A Layer of Self-Generated Experiences
Summary of posts 1 to 5: To tackle the mountain of challenges related to developing Artificial General Intelligence (AGI), begin by describing a set of mental functions that are invariably present in every mind. These are invisible, atomic, and automatic mechanisms which drive the rest of cognition. One such function is the act of “becoming aware of something”, which changes the mind to reflect some content (i.e. learning). This content may be in the outside world, or you may “becoming aware of” your own thoughts.
The terms “thinking” and “thought” have been used many times throughout this series, as a glue that holds cognition together. Until now, it was enough for the discussion to rely on a vague intuition of what those words mean. At this point, however, we should dig into this critical unit of mental life; what it is, and how it can be mechanized. This post is a central one in the series, and is a necessary foundation for later analyses of the more complex aspects of contemplation and intelligence.
Let’s start at the easier end of the spectrum, by discussing thoughts which directly mimic some previously experienced content. We usually refer to these as “memories”, but for reasons that will become clear, that term is misleading.
When you see or hear something around you, and the conditions of attention are just right, you may find that you have made a rough copy of that experience in your brain. Later, you may recall it — you may recreate the experience, almost as if it were immediately present. We already showed that recalling a memory alters the mind at the moment of recall. There are still many open questions about what the purpose of a memory is and how it comes to be, which together should point to the mechanism by which it was created. For now let’s just consider the immediate phenomenon of “recollection” itself, and try to find ways of framing it.
You may have noticed from your own life that you can only recall sights and sounds; not smells, touch, or tastes, or any other senses like proprioception¹. And it’s not just memories that have this limitation. This is true of all thoughts, including those we refer to as “knowledge”; e.g. what a duck looks like, or what an arpeggio in G major sounds like. This constraint hints at something peculiar and tailored-made about memories. They are not just generic, abstract attempts to use prior experience to plan ahead. They use a concrete sensory modality, and have specific, determinate content.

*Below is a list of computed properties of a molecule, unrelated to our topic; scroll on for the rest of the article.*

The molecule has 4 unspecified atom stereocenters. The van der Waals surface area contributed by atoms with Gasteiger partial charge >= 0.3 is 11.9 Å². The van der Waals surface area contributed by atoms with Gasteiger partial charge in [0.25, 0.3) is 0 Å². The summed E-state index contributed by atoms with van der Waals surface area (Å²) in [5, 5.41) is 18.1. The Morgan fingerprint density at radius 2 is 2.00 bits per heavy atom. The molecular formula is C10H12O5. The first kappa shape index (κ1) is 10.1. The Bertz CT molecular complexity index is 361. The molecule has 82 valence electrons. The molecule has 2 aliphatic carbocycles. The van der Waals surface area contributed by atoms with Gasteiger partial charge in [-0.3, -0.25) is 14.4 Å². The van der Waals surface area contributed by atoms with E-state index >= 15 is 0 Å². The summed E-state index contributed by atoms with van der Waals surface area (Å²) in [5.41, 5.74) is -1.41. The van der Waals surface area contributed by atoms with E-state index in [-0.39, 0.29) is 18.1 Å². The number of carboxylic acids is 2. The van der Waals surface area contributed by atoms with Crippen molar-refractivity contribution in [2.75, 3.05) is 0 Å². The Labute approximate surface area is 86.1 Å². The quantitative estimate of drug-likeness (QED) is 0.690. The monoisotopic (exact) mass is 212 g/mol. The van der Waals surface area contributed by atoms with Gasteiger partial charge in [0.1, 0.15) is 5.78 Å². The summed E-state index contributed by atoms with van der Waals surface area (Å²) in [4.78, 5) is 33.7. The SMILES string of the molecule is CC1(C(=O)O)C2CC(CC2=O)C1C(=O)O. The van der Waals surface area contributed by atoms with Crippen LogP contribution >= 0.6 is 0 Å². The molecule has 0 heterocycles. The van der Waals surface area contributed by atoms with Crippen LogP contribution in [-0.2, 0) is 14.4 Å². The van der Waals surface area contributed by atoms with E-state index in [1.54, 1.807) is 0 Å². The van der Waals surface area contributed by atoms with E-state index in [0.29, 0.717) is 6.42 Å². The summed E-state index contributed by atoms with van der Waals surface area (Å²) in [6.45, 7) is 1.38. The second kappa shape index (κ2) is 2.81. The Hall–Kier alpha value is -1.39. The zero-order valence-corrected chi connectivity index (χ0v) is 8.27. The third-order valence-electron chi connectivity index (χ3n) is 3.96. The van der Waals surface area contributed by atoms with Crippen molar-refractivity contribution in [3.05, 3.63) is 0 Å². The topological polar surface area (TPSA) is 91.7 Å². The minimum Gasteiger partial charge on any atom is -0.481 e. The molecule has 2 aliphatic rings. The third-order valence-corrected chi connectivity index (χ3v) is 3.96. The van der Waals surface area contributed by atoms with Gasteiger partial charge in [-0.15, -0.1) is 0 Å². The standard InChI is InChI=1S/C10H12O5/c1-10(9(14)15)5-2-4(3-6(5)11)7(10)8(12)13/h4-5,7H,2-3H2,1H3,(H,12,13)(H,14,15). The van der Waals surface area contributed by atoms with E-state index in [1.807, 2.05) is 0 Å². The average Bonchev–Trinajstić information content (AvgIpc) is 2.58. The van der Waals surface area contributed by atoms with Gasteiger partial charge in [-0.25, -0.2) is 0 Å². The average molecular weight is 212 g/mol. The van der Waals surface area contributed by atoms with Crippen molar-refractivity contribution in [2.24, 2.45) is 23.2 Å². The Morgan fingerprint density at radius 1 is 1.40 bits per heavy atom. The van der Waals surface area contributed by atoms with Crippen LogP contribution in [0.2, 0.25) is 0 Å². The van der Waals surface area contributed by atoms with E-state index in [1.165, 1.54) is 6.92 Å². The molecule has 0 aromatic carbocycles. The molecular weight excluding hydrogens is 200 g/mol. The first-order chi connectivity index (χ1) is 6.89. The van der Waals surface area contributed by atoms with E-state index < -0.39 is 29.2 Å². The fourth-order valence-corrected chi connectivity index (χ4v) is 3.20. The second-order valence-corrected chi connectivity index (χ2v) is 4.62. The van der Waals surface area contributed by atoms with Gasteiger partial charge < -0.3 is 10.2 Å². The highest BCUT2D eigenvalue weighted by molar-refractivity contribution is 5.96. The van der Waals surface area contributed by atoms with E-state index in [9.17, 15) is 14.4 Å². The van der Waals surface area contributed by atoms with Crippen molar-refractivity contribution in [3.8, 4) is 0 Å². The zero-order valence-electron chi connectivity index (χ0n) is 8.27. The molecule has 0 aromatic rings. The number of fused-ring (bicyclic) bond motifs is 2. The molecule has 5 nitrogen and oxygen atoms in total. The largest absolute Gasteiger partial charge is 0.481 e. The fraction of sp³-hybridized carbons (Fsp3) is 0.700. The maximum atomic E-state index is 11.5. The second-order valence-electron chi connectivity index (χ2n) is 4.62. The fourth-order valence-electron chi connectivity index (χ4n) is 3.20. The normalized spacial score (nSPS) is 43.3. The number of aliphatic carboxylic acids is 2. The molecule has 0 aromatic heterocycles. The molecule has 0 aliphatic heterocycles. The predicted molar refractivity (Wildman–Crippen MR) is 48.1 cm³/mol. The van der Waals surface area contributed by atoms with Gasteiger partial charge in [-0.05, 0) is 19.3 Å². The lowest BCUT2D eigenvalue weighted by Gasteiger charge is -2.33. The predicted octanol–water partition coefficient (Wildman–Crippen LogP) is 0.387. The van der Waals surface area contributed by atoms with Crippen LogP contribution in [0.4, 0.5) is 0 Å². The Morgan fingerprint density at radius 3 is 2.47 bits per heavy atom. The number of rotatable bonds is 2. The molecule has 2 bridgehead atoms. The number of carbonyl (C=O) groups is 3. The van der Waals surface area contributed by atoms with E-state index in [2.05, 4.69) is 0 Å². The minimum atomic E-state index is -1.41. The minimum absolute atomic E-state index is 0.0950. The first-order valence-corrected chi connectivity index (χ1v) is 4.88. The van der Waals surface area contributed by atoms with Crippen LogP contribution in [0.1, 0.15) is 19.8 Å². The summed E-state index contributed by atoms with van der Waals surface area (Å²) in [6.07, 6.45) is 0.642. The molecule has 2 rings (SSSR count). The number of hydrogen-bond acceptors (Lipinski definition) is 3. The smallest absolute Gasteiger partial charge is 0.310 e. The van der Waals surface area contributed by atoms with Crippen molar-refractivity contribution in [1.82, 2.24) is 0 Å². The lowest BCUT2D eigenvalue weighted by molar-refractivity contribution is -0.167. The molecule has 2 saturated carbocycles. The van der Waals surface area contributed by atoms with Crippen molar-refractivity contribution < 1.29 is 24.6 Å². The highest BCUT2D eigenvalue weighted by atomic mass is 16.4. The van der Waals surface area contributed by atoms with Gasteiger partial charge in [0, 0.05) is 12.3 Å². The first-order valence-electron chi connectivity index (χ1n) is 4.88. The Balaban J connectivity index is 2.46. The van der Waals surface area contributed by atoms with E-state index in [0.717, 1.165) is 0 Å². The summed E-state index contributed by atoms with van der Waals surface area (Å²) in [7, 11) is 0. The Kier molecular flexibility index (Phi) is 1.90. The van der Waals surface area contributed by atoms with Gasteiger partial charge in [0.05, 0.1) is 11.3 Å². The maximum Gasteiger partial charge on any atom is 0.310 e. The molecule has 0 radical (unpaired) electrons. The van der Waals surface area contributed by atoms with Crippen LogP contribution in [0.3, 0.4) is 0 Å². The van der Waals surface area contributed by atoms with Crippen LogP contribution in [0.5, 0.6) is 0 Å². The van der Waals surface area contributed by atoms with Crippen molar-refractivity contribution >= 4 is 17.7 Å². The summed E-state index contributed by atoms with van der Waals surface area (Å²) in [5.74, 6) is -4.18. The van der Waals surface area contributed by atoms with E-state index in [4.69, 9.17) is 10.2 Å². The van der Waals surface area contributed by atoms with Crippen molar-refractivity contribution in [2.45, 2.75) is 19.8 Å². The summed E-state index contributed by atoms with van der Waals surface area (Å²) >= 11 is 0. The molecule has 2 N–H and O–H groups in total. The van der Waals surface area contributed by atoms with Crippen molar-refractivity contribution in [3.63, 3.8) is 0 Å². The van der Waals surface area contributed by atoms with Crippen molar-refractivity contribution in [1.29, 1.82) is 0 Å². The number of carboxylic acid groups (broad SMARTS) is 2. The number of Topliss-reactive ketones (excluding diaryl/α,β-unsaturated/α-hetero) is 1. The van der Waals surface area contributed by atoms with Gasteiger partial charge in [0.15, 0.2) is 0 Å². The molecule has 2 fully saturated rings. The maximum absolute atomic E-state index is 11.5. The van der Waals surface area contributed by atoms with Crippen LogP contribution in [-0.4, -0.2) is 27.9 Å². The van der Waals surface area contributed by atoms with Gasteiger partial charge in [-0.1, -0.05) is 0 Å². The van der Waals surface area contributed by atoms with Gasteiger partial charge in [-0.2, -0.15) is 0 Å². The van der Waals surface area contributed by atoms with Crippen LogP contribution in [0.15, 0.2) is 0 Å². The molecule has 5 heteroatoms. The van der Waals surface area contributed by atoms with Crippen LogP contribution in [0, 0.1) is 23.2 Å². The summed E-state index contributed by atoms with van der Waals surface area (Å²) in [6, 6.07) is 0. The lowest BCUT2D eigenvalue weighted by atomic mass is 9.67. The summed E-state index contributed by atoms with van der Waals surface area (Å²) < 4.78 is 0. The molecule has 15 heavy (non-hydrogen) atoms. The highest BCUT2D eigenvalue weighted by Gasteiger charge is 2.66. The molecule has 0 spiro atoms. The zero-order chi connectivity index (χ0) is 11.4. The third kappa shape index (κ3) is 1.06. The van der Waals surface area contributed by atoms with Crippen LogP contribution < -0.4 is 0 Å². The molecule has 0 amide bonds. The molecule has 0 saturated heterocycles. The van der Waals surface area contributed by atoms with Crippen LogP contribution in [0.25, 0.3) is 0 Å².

What is the mind doing when it remembers, and why is it limited to sight and sound? To answer this, try the following experiment. Try to remember a smell like lavender or ham. There’s a good chance your attention has just turned to smelling your immediate surroundings. Perhaps you even inhaled a little through your nose. You may be trying to reshape the present sensations to somehow match what you think they should be. Since the world and your mind aren’t accommodating your request, you can’t do it. It’s more likely that an image of ham or lavender popped into in your head.
Why did you try to smell your surroundings at all? The task was to “remember” the smell. Why did you switch from remembering to sensing? It seems as if you were trying to get that sensation to show up in your mind in its raw state. This would allow you to consider it, interact with it, and in so doing, you could include some aspect of the experience in further deliberations and actions — e.g. you could tell a friend something about it.
Now apply this same experiment to memories of visual experiences. Try to remember what an apple looks like, or how it differs in appearance from an orange. Following the pattern above, your attempt to recollect the apple or orange can be seen as an attempt to recreate and re-see those images in the current moment. In this case, your mind accommodates your request. You are, in essence, seeing your memory in front of you again; though perhaps more mildly than if it were directly present. This way, your mind can act as if you had seen it again in the moment, and perhaps do something with that information, like tell someone what colour each fruit was, or that they are similar in shape.
There are therefore two features of memory recollection: first, it is a momentary action (rather than an ongoing state of mind), and second, it presents sights and sounds to the mind for re-consideration. Together they allow your mind to re-inspect the memory like you would inspect a stimulus in front of your eyes or ears. Indeed, you may discover something new about it. For example, as a child I was made to memorize the French Canadian national anthem phonetically. At the time, I didn’t understand what the sounds meant. Only now, thinking about them as an adult, am I able to stitch together what the lyrics were from the raw sound-thoughts; years after the fact. This is something I would normally only be able to do if someone were saying the words to me.